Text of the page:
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AI creates 3D images from a simple ToF sensor

Technology News |
By Nick Flaherty




European researchers backed by Amazon have developed a technique to use a simple time of flight (ToF) to generate moving 3D images without using spatial daya.

Rather than capturing where photons land on an image sensor array,  a ToF sensor measures the time a photon arrives. These are already well established, low cost sensors used in mobile phones for example. But they only provide 1D data to measure a distance. 3D ToF sensors use an array of pixels to combine special and temporal data such as the latest array from Teledyne e2VHIGH RESOLUTION SENSOR FOR 3D VISION

In a paper published in the journal Optica, the researchers at the University of Glasgow, TU Delft and the Polytechnic University of Milan and backed by e-commerce giant Amazon, used a ToF SPAD (single photon avalanche detector) sensor receiving data from a pulsed laser that illuminated a scene. This created a graph of the time of all the received photons bouncing off objects in the scene.

The trick is to train a neural network with the graph and conventional photographs of the same scene. After several thousand training sets, the AI network had learned enough about how the temporal data corresponded with the photos that it was capable of creating highly accurate images from the temporal data alone. This will shift the processing from the digital signal analysis into on-chip AI accelerators. This could also drive on-chip AI learning where the neural network is refined.

In the proof-of-principle experiments, the team managed to construct moving images at about 10 frames per second from the temporal data, although the hardware and algorithm used has the potential to produce thousands of images per second. 

The advantage is that the technique can be used with any type of photon, including radar. This opens up low cost sensors in driverless cars and delivery drones. Amazon, which is developing delivery drones, was one of the funders of the research.

Next: AI with ToF


“Creating images with a single pixel alone is impossible if we only consider spatial information, as a single-point detector has none. However, such a detector can still provide valuable information about time. What we’ve managed to do is find a new way to turn one-dimensional data – a simple measurement of time – into a moving image which represents the three dimensions of space in any given scene,” said Dr Alex Turpin, Fellow in Data Science at the University of Glasgow’s School of Computing Science.

“The most important way that differs from conventional image-making is that our approach is capable of decoupling light altogether from the process. Although much of the paper discusses how we’ve used pulsed laser light to collect the temporal data from our scenes, it also demonstrates how we’ve managed to use radar waves for the same purpose.”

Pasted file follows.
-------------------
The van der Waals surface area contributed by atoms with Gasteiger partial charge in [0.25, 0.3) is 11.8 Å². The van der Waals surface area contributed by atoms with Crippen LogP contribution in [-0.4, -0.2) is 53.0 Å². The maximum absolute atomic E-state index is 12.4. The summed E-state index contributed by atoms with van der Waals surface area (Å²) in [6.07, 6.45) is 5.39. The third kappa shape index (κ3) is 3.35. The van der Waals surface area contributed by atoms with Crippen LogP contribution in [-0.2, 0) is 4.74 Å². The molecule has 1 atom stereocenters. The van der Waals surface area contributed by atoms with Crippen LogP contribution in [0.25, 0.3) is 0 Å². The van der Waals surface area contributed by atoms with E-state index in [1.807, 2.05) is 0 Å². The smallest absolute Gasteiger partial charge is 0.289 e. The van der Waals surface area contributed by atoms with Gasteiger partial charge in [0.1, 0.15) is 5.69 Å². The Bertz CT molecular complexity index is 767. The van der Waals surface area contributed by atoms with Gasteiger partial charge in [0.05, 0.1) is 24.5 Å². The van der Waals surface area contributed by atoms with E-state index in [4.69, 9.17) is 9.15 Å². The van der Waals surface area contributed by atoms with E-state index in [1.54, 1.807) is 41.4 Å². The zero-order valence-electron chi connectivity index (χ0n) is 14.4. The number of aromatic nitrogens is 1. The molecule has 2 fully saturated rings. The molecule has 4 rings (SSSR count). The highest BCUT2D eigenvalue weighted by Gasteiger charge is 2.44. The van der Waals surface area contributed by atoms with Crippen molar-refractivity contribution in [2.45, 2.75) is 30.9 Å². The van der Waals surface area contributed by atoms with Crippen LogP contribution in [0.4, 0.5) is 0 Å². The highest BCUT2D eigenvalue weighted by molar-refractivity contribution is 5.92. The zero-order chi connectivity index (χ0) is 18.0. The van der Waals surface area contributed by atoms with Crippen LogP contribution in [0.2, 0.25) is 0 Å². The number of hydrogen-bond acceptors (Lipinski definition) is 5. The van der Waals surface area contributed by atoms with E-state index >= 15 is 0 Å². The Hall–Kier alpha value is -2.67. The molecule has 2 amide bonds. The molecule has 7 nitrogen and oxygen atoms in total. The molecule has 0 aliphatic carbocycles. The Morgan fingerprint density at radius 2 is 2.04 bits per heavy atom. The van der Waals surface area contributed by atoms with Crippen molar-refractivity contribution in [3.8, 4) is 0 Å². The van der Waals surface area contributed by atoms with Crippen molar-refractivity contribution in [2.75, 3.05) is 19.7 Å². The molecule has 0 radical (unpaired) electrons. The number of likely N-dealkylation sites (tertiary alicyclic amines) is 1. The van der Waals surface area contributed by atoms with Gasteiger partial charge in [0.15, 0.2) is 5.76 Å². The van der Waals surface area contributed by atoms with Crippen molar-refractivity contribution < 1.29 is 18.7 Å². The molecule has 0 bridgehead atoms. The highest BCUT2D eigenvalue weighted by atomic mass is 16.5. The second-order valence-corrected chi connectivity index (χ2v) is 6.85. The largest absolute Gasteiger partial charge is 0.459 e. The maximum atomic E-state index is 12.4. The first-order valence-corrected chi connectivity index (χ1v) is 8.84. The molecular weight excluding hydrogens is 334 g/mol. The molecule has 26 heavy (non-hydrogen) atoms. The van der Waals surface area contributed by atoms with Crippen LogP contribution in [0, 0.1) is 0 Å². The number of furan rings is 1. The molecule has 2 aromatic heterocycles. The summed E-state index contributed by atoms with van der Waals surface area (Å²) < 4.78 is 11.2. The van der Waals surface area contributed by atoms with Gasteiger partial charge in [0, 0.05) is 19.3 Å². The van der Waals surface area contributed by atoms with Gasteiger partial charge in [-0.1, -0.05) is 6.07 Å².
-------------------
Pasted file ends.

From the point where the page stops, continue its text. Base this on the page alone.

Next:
“We’re confident that the method can be adapted to any system which is capable of probing a scene with short pulses and precisely measuring the return ‘echo’. This is really just the start of a whole new way of visualising the world using time instead of light.”

Currently, the neural net’s ability to create images is limited to what it has been trained to pick out from the temporal data of scenes created by the researchers. However, with further training and even by using more advanced algorithms, it could visualise a much varied range of scenes, widening its potential applications in real-world situations say the researchers.

“The single-point detectors which collect the temporal data are small, light and inexpensive, which means they could be easily added to existing systems like the cameras in autonomous vehicles to increase the accuracy and speed of their pathfinding,” said Turpin.

“Alternatively, they could augment existing sensors in mobile devices like the Google Pixel 4, which already has a simple gesture-recognition system based on radar technology. Future generations of our technology might even be used to monitor the rise and fall of a patient’s chest in hospital to alert staff to changes in their breathing, or to keep track of their movements to ensure their safety in a data-compliant way,” he said.

“We’re very excited about the potential of the system we’ve developed, and we’re looking forward to continuing to explore its potential. Our next step is to work on a self-contained, portable system-in-a-box and we’re keen to start examining our options for furthering our research with input from commercial partners.”

‘Spatial images from temporal data’, is published in Optica. The research was funded by the Royal Academy of Engineering, the Alexander von Humboldt Stiftung, the Engineering and Physical Sciences Research Council (ESPRC) and Amazon. 

www.glasgow.ac.uk

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